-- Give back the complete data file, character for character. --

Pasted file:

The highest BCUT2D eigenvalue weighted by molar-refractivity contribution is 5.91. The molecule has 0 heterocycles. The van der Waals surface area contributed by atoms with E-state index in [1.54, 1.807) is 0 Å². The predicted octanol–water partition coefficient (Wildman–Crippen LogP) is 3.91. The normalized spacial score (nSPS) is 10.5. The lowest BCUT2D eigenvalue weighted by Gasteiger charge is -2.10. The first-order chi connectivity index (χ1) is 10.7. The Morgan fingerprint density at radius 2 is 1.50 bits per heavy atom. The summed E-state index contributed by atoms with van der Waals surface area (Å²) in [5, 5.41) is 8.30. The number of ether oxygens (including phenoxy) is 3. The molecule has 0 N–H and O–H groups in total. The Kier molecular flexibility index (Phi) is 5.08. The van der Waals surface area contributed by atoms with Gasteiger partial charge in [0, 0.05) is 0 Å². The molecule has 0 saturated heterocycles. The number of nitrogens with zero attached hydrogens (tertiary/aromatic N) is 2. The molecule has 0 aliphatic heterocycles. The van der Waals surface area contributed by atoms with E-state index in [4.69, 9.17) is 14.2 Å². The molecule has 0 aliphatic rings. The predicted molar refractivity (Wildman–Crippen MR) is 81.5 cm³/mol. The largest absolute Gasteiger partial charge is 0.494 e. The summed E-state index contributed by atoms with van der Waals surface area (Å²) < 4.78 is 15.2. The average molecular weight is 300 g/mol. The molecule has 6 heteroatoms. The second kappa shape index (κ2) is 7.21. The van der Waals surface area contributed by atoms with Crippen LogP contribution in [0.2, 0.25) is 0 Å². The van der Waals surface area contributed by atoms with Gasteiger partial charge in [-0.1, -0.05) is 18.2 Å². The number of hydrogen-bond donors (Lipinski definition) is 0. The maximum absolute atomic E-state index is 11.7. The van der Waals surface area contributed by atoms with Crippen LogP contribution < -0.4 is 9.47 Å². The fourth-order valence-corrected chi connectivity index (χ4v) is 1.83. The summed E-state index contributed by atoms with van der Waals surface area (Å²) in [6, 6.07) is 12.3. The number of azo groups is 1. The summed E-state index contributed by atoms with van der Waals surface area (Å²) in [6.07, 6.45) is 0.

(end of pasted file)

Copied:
The highest BCUT2D eigenvalue weighted by molar-refractivity contribution is 5.91. The molecule has 0 heterocycles. The van der Waals surface area contributed by atoms with E-state index in [1.54, 1.807) is 0 Å². The predicted octanol–water partition coefficient (Wildman–Crippen LogP) is 3.91. The normalized spacial score (nSPS) is 10.5. The lowest BCUT2D eigenvalue weighted by Gasteiger charge is -2.10. The first-order chi connectivity index (χ1) is 10.7. The Morgan fingerprint density at radius 2 is 1.50 bits per heavy atom. The summed E-state index contributed by atoms with van der Waals surface area (Å²) in [5, 5.41) is 8.30. The number of ether oxygens (including phenoxy) is 3. The molecule has 0 N–H and O–H groups in total. The Kier molecular flexibility index (Phi) is 5.08. The van der Waals surface area contributed by atoms with Gasteiger partial charge in [0, 0.05) is 0 Å². The molecule has 0 saturated heterocycles. The number of nitrogens with zero attached hydrogens (tertiary/aromatic N) is 2. The molecule has 0 aliphatic heterocycles. The van der Waals surface area contributed by atoms with E-state index in [4.69, 9.17) is 14.2 Å². The molecule has 0 aliphatic rings. The predicted molar refractivity (Wildman–Crippen MR) is 81.5 cm³/mol. The largest absolute Gasteiger partial charge is 0.494 e. The summed E-state index contributed by atoms with van der Waals surface area (Å²) < 4.78 is 15.2. The average molecular weight is 300 g/mol. The molecule has 6 heteroatoms. The second kappa shape index (κ2) is 7.21. The van der Waals surface area contributed by atoms with Crippen LogP contribution in [0.2, 0.25) is 0 Å². The van der Waals surface area contributed by atoms with Gasteiger partial charge in [-0.1, -0.05) is 18.2 Å². The number of hydrogen-bond donors (Lipinski definition) is 0. The maximum absolute atomic E-state index is 11.7. The van der Waals surface area contributed by atoms with Crippen LogP contribution < -0.4 is 9.47 Å². The fourth-order valence-corrected chi connectivity index (χ4v) is 1.83. The summed E-state index contributed by atoms with van der Waals surface area (Å²) in [6, 6.07) is 12.3. The number of azo groups is 1. The summed E-state index contributed by atoms with van der Waals surface area (Å²) in [6.07, 6.45) is 0.